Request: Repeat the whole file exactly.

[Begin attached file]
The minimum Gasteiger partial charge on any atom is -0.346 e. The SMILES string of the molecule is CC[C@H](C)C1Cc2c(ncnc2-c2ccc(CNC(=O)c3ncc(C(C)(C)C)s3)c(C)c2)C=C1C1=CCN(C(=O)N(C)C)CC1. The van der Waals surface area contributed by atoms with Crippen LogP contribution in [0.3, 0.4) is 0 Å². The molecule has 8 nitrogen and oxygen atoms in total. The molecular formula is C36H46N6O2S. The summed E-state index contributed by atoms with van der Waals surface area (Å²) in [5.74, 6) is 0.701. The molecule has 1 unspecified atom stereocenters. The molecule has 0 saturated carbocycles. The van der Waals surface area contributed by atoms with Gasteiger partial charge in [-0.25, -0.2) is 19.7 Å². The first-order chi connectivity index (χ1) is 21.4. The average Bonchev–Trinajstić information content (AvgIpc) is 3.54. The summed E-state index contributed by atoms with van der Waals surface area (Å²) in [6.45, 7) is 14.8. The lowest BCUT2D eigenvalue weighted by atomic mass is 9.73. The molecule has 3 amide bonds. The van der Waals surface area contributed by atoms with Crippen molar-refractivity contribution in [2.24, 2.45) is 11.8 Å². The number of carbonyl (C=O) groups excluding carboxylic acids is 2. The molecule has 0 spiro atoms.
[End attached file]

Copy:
The minimum Gasteiger partial charge on any atom is -0.346 e. The SMILES string of the molecule is CC[C@H](C)C1Cc2c(ncnc2-c2ccc(CNC(=O)c3ncc(C(C)(C)C)s3)c(C)c2)C=C1C1=CCN(C(=O)N(C)C)CC1. The van der Waals surface area contributed by atoms with Crippen LogP contribution in [0.3, 0.4) is 0 Å². The molecule has 8 nitrogen and oxygen atoms in total. The molecular formula is C36H46N6O2S. The summed E-state index contributed by atoms with van der Waals surface area (Å²) in [5.74, 6) is 0.701. The molecule has 1 unspecified atom stereocenters. The molecule has 0 saturated carbocycles. The van der Waals surface area contributed by atoms with Gasteiger partial charge in [-0.25, -0.2) is 19.7 Å². The first-order chi connectivity index (χ1) is 21.4. The average Bonchev–Trinajstić information content (AvgIpc) is 3.54. The summed E-state index contributed by atoms with van der Waals surface area (Å²) in [6.45, 7) is 14.8. The lowest BCUT2D eigenvalue weighted by atomic mass is 9.73. The molecule has 3 amide bonds. The van der Waals surface area contributed by atoms with Crippen molar-refractivity contribution in [2.24, 2.45) is 11.8 Å². The number of carbonyl (C=O) groups excluding carboxylic acids is 2. The molecule has 0 spiro atoms.